This comparison is illustrated in Figs. 4 and 5 where we have superposed the HCO+ and OH optical depth profiles (without any adjustment of the velocity axes). The OH has been normalized to the same total area, except for B0212+735 and B1730-130 where only the area under the stronger line was set equal. The velocity resolution for the newer HCO+ data is 0.23 km s-1 with 0.131 km s-1 channel separation but two of the HCO+ profiles in the comparison are older and have lower resolution; for B0212+735 we have only the 0.47 km s-1 resolution data from our earlier epoch and toward B0415+379 the comparison is made with H13CO+ (since the main HCO+ line is so strongly saturated) for which the velocity resolution is 0.49 km s-1. The OH spectra were convolved down to the appropriate resolution but kept at their original channel separation of 0.137 km s-1.
In general, the profiles of these two species are very similar as befits their tight correlation of abundance. The extent of both species is sensibly identical but the -21 km s-1 line of OH toward B0355+508 is very weak in HCO+ and the +7 km s-1 red wing of the HCO+ line toward B1730-130 is absent in OH. There is a somewhat narrower line core in OH toward BL Lac and perhaps also in the stronger line toward B0212+735 (where the spectral resolution of the HCO+ is low). The blue wing of the profile toward B0415+379 is relatively weak in OH when compared to either HCO+ isotope, suggesting a partial kinematic decoupling of these (usually) chemically tightly-linked species. If there are other means of forming CO in a regime where H chemistry is well-developed, there are routes to HCO+ formation which do not involve OH. But the OH/HCO+ ratios are entirely typical toward 3C111. In (Lucas and Liszt 1998) we noted that the carbon isotope ratios in the blue component are unusual in some species.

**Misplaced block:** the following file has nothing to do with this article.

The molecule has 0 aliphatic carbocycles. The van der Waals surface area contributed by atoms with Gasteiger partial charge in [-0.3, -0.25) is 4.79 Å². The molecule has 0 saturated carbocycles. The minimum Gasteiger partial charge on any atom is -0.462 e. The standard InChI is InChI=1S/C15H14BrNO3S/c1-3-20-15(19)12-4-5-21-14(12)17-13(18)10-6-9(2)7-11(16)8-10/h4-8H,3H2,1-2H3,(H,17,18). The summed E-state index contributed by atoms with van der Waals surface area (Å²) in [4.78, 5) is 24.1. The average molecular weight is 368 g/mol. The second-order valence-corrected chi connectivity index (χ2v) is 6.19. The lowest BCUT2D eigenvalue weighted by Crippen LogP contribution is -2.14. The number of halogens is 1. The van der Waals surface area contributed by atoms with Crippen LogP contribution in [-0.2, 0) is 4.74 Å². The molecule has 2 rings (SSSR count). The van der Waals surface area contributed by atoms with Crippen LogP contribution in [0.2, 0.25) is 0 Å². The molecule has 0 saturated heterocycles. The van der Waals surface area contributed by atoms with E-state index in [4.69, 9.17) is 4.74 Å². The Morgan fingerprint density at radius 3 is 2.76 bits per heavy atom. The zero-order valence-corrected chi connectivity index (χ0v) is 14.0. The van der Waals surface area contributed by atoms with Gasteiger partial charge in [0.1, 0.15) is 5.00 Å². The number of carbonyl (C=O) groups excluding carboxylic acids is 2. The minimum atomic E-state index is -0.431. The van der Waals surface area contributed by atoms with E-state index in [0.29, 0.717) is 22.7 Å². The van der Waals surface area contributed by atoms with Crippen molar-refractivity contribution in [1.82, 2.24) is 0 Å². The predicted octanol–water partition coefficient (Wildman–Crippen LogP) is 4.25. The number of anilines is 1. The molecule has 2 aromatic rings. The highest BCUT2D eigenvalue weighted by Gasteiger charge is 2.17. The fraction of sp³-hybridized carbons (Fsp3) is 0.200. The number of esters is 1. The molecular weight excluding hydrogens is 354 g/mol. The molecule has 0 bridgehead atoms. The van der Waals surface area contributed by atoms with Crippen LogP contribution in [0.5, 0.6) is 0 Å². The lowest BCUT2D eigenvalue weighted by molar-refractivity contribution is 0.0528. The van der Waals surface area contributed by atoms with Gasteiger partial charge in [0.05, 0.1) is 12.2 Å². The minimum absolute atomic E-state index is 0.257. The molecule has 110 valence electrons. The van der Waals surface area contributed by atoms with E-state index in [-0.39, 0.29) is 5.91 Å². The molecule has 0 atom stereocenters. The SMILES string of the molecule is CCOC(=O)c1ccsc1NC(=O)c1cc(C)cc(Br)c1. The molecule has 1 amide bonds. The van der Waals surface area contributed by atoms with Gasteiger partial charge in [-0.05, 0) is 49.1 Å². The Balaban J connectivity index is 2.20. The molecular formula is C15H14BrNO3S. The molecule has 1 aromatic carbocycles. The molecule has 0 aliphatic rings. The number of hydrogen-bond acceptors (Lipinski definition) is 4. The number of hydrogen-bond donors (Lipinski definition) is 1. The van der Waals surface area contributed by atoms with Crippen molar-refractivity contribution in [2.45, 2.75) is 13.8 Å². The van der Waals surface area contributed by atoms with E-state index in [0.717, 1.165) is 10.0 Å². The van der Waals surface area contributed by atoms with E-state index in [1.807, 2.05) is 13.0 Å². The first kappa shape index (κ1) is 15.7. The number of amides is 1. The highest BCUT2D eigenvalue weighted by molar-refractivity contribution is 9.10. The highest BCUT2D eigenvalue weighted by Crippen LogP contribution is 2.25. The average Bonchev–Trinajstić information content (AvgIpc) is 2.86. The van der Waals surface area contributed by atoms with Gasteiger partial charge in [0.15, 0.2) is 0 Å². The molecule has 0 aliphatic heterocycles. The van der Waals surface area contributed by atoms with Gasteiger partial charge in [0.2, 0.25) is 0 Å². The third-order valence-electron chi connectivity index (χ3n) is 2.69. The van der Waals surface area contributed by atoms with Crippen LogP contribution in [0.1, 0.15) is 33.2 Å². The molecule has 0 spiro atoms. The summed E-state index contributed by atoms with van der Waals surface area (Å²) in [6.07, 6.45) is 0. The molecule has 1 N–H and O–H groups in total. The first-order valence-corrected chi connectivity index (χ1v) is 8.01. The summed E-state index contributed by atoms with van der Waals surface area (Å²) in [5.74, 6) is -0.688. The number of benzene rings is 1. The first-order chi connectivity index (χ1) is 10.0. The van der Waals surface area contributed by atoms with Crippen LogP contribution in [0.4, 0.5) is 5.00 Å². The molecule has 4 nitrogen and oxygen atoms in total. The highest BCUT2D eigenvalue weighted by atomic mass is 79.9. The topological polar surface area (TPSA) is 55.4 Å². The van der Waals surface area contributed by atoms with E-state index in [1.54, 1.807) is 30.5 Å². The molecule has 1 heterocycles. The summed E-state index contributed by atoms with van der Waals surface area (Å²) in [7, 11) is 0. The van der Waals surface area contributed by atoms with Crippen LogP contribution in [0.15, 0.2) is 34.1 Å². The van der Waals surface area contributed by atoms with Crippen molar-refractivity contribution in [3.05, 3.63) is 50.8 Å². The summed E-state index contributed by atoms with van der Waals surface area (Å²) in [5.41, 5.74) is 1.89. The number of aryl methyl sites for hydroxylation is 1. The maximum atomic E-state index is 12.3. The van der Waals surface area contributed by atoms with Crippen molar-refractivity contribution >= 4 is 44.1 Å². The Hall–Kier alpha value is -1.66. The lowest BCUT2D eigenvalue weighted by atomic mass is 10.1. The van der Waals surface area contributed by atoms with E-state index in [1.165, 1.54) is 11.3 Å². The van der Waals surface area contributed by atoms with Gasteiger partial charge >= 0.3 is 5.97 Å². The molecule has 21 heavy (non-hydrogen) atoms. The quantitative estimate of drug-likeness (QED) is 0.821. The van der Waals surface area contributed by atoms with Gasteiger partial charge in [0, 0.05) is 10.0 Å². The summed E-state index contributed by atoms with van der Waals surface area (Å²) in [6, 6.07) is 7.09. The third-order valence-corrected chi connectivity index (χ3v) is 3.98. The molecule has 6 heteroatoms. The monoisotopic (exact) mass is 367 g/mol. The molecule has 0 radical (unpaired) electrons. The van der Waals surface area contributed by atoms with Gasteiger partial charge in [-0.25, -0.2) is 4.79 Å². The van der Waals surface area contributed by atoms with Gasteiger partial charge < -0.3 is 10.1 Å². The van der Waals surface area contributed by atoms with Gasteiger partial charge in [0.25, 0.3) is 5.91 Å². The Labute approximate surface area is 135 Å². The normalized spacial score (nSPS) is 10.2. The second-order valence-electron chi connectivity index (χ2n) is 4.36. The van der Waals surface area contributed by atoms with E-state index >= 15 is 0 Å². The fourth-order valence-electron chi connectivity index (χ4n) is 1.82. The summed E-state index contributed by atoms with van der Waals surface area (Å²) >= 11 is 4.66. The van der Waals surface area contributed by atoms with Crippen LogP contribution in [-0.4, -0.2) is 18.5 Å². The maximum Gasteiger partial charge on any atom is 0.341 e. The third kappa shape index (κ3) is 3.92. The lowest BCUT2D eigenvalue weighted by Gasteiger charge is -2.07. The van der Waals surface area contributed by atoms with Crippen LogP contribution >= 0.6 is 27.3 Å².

Single-component Gaussian fits to the lines do not show a clear pattern of differences in the line widths; for the strong lines toward B0212 and B1730, and for B1954, HCO+ is 4%-8% broader (FWHM linewidths of 1.18, 0.77, and 0.77 km s-1 for HCO+ vs 1.13, 0.71 and 0.72 km s-1). Toward B0355, HCO+ in the three stronger lines is narrower (0.61, 0.51, and 1.07 km s-1 vs 1.02, 0.58, and 1.08 km s-1). Toward B2200, a one component fit gives a much broader HCO+ line, 1.47 km s-1 vs 1.24 km s-1 but the HCO+ line is really compound, composed of two slightly-separated components of nearly equal strength which simply cannot be well-decomposed by Gaussian fitting. The weaker line toward B0212+735 is narrower in HCO+, 0.75 vs 0.94 km s-1.
Sadly, we note briefly that the HCO+ and OH lines are too narrow and too similar to be explained by profiles such as those shown for C-shock models by (Flower and Pineau Des Forêts 1998), which otherwise do a good job in reproducing the correlation of abundances. The double nature of the OH profiles in these models, arising from contributions from both the host (quiescent) and shocked gas, is not seen. In most cases, it is the HCO+ which has the wider lines in absorption. However, it should be noted that the optical depth of OH is very sensitive to its excitation and this is not understood at the moment (Liszt and Lucas 1996): OH excitation temperatures should generally be much higher than they are (typically, only 1 K above the 2.7 K background) with a consequent reduction in the line optical depths.
© European Southern Observatory (ESO) 2000
Online publication: March 17, 2000